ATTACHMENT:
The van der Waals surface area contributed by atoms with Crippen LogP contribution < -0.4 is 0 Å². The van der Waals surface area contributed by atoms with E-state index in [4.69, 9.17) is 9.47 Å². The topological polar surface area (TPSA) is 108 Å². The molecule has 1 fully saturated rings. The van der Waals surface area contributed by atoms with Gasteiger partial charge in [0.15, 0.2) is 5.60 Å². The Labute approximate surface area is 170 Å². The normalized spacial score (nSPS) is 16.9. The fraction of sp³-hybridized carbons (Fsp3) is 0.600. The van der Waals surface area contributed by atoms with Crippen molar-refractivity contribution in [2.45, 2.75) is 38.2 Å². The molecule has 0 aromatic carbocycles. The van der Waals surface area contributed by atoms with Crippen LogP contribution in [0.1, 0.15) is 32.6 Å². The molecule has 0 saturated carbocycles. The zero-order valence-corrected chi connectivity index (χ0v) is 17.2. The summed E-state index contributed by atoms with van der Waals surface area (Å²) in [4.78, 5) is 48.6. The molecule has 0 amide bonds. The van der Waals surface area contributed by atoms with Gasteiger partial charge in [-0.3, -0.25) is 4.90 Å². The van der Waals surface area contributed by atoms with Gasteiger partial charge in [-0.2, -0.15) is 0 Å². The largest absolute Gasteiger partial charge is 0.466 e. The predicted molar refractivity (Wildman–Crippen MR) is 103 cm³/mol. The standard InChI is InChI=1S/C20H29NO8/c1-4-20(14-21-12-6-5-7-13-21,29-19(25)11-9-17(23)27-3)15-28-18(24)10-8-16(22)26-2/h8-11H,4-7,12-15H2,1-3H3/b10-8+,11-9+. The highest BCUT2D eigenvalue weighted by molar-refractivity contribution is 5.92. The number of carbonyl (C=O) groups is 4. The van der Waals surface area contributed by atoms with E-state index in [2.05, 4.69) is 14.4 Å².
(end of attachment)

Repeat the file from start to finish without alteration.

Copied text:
The van der Waals surface area contributed by atoms with Crippen LogP contribution < -0.4 is 0 Å². The van der Waals surface area contributed by atoms with E-state index in [4.69, 9.17) is 9.47 Å². The topological polar surface area (TPSA) is 108 Å². The molecule has 1 fully saturated rings. The van der Waals surface area contributed by atoms with Gasteiger partial charge in [0.15, 0.2) is 5.60 Å². The Labute approximate surface area is 170 Å². The normalized spacial score (nSPS) is 16.9. The fraction of sp³-hybridized carbons (Fsp3) is 0.600. The van der Waals surface area contributed by atoms with Crippen molar-refractivity contribution in [2.45, 2.75) is 38.2 Å². The molecule has 0 aromatic carbocycles. The van der Waals surface area contributed by atoms with Crippen LogP contribution in [0.1, 0.15) is 32.6 Å². The molecule has 0 saturated carbocycles. The zero-order valence-corrected chi connectivity index (χ0v) is 17.2. The summed E-state index contributed by atoms with van der Waals surface area (Å²) in [4.78, 5) is 48.6. The molecule has 0 amide bonds. The van der Waals surface area contributed by atoms with Gasteiger partial charge in [-0.3, -0.25) is 4.90 Å². The van der Waals surface area contributed by atoms with Gasteiger partial charge in [-0.2, -0.15) is 0 Å². The largest absolute Gasteiger partial charge is 0.466 e. The predicted molar refractivity (Wildman–Crippen MR) is 103 cm³/mol. The standard InChI is InChI=1S/C20H29NO8/c1-4-20(14-21-12-6-5-7-13-21,29-19(25)11-9-17(23)27-3)15-28-18(24)10-8-16(22)26-2/h8-11H,4-7,12-15H2,1-3H3/b10-8+,11-9+. The highest BCUT2D eigenvalue weighted by molar-refractivity contribution is 5.92. The number of carbonyl (C=O) groups is 4. The van der Waals surface area contributed by atoms with E-state index in [2.05, 4.69) is 14.4 Å².